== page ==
Housing cooloff hits equity cushion for owners in the west, south
The share of mortgage borrowers who are equity-rich declined for a second quarter, with owners in the West and South taking the biggest hit in 2023, according to a new study.
Equity-rich mortgages — those that have a loan-to-value ratio of 50% or lower, meaning the borrower’s equity stake is at least half the property’s value — decreased to 46.1% from 47.4% the prior quarter, according to the US Home Equity & Underwater Report published by real estate data firm ATTOM.
The measure closed the year down almost 2 percentage points from the end of 2022 — though it’s still at a historically high level, after owners reaped gains from the pandemic housing boom. The biggest declines last year were in the South and West regions, while the Northeast had the best gains.
“The extended period of prosperity in the U.S. housing market may be showing signs of easing,” said Rob Barber, chief executive of ATTOM. Still, “it’s not as if there are big warning signs flashing.”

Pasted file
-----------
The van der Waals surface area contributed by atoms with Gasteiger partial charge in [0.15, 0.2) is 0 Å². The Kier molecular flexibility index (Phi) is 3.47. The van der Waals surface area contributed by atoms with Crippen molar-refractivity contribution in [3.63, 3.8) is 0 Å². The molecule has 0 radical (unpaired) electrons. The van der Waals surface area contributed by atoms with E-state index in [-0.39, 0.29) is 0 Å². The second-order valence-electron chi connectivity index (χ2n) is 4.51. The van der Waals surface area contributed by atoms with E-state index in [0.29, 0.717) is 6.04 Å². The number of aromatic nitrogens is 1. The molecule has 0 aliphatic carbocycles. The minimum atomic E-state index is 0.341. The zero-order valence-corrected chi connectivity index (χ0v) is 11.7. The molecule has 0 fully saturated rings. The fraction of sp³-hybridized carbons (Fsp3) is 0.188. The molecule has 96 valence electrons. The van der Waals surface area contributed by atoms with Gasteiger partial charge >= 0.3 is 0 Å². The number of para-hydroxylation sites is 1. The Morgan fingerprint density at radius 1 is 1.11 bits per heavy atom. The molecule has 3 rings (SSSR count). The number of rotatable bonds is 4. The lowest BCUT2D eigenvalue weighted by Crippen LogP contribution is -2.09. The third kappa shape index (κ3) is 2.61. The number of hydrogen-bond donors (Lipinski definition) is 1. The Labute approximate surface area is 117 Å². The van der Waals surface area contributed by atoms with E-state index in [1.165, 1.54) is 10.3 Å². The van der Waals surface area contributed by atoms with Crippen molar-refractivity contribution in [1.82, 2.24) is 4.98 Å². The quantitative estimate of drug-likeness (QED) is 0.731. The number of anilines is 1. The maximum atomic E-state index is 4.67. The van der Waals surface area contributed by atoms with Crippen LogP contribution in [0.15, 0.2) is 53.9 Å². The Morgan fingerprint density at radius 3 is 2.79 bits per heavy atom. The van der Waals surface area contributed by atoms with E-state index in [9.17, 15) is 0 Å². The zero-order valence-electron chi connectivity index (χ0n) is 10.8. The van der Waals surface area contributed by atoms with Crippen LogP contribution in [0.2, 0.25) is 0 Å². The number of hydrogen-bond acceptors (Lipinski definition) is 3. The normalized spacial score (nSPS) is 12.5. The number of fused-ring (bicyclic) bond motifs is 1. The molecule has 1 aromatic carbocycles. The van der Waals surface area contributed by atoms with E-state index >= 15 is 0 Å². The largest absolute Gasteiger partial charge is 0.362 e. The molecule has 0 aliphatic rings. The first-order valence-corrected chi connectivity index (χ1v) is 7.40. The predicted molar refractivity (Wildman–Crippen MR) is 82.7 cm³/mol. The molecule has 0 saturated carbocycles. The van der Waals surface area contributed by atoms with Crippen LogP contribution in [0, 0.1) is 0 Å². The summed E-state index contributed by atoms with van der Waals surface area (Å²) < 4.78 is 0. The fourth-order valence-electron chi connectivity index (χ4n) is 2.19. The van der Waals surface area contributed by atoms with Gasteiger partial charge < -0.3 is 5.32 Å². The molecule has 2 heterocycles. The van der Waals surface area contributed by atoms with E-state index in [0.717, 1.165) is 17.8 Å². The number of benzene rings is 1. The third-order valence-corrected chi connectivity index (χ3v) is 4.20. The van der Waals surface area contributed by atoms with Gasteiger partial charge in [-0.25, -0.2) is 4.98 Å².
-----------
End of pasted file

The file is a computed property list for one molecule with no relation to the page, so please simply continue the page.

After a long period when soaring prices boosted homeowners’ wealth, median increases last year were among the weakest since 2012, when the U.S. housing market was just starting to recover from the Great Recession, according to ATTOM. Rising mortgage rates offset upward pressure from a tight supply of homes for sale, strong employment and a rising investment market.
The state with the highest levels of equity-rich mortgaged properties last quarter was Vermont at 83%, followed by Maine and California. At a more granular level, some wealthy zipcodes — for example in Naples, Florida or Martha’s Vineyard in Massachussetts — have rates above 85%.
The share of homes that are considered seriously underwater — meaning loans are at least 25% above the estimated market value — has been rising but remains low at just 2.6% of all residential mortgages.